The death of famed conservative activist and constitutional lawyer Phyllis Schlafly brought to mind an IWU connection from the 1970s. The University Archives contains a recording of a faculty member rebutting a position Schlafly took on the Equal Rights Amendment (ERA).
Apparently WESN aired an anti-ERA piece by Schlafly and then Anthropology & Sociology Professor Emily Dunn Dale provided a rebuttal to Schlafly’s points. The Schlafly recording is not part of the archives’ collections, but the Argus published an opinion piece by Schlafly that seems fairly close to the points Dale takes up in hers.
A 19 minute recording on reel-to-reel tape contains Dale’s remarks. We had it digitized several years ago out of concern for its condition and you can listen to the whole thing in a collection of historical materials online. Here’s an excerpt from the larger recording, with the text for just this segment below.
“What I have found out, in the process of being a professional breadwinner for my family, is that I had a lot more to gain in terms of self-respect, than I lost in security. As a matter of fact, I found out what most men have to discover: that performing and providing for those who are dependent on you, is a deep source of ego-fulfillment and self-satisfaction. One of the major reasons why I am in favor of the equal rights amendment is that I feel men have paid a terrible price for overprotecting females like Phyllis Schlafly.”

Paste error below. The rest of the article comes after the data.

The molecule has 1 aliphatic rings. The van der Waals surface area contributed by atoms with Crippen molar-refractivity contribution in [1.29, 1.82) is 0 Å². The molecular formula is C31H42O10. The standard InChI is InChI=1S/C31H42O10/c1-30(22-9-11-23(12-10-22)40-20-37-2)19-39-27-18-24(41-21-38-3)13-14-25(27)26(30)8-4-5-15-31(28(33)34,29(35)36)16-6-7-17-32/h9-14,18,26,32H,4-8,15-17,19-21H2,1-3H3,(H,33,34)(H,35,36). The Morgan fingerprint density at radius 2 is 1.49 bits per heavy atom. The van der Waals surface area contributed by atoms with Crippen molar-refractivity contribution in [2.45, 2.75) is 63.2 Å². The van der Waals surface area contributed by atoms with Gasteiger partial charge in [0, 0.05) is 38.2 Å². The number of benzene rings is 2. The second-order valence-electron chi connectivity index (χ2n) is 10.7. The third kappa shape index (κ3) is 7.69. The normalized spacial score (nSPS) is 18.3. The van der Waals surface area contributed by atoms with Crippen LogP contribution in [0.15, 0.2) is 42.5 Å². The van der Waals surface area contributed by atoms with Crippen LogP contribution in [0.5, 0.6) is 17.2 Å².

A March 22, 1974 Argus article covered a campus forum on the amendment. Dale and IWU alumna, later professor of English, Pamela Muirhead relate their personal experiences of gender inequality in commercial settings.
The cartoon below and a short opinion piece appeared in the February 12, 1982 Argus when the issue surfaced again.
Congress actually passed the ERA in 1972 and then the states had to ratify it…22 states did so almost immediately but 38 were needed. After a lengthy struggle, detailed on a website devoted to this topic, the proposals failed to be ratified by the extended deadline of 1982. Successive efforts have not advanced as far since then.